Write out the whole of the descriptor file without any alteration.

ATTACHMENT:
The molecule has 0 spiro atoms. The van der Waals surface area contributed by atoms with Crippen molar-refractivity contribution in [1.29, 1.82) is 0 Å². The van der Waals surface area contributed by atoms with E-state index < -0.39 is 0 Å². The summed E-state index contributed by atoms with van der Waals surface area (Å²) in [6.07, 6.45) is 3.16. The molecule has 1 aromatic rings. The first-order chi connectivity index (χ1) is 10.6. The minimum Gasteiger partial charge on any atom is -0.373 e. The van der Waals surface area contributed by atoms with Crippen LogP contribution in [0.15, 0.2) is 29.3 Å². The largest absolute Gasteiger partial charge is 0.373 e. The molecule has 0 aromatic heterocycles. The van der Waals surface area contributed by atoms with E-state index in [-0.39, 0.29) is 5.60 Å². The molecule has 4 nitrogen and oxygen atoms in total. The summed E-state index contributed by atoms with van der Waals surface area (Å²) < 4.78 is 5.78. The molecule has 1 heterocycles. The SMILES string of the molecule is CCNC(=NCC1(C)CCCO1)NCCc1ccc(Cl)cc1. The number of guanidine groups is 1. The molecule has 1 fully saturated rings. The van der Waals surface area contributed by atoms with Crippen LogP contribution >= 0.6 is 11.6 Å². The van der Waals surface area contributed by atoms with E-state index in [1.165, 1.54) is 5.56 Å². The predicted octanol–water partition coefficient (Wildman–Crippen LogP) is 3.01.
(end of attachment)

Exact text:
The molecule has 0 spiro atoms. The van der Waals surface area contributed by atoms with Crippen molar-refractivity contribution in [1.29, 1.82) is 0 Å². The van der Waals surface area contributed by atoms with E-state index < -0.39 is 0 Å². The summed E-state index contributed by atoms with van der Waals surface area (Å²) in [6.07, 6.45) is 3.16. The molecule has 1 aromatic rings. The first-order chi connectivity index (χ1) is 10.6. The minimum Gasteiger partial charge on any atom is -0.373 e. The van der Waals surface area contributed by atoms with Crippen LogP contribution in [0.15, 0.2) is 29.3 Å². The largest absolute Gasteiger partial charge is 0.373 e. The molecule has 0 aromatic heterocycles. The van der Waals surface area contributed by atoms with E-state index in [-0.39, 0.29) is 5.60 Å². The molecule has 4 nitrogen and oxygen atoms in total. The summed E-state index contributed by atoms with van der Waals surface area (Å²) < 4.78 is 5.78. The molecule has 1 heterocycles. The SMILES string of the molecule is CCNC(=NCC1(C)CCCO1)NCCc1ccc(Cl)cc1. The number of guanidine groups is 1. The molecule has 1 fully saturated rings. The van der Waals surface area contributed by atoms with Crippen LogP contribution >= 0.6 is 11.6 Å². The van der Waals surface area contributed by atoms with E-state index in [1.165, 1.54) is 5.56 Å². The predicted octanol–water partition coefficient (Wildman–Crippen LogP) is 3.01.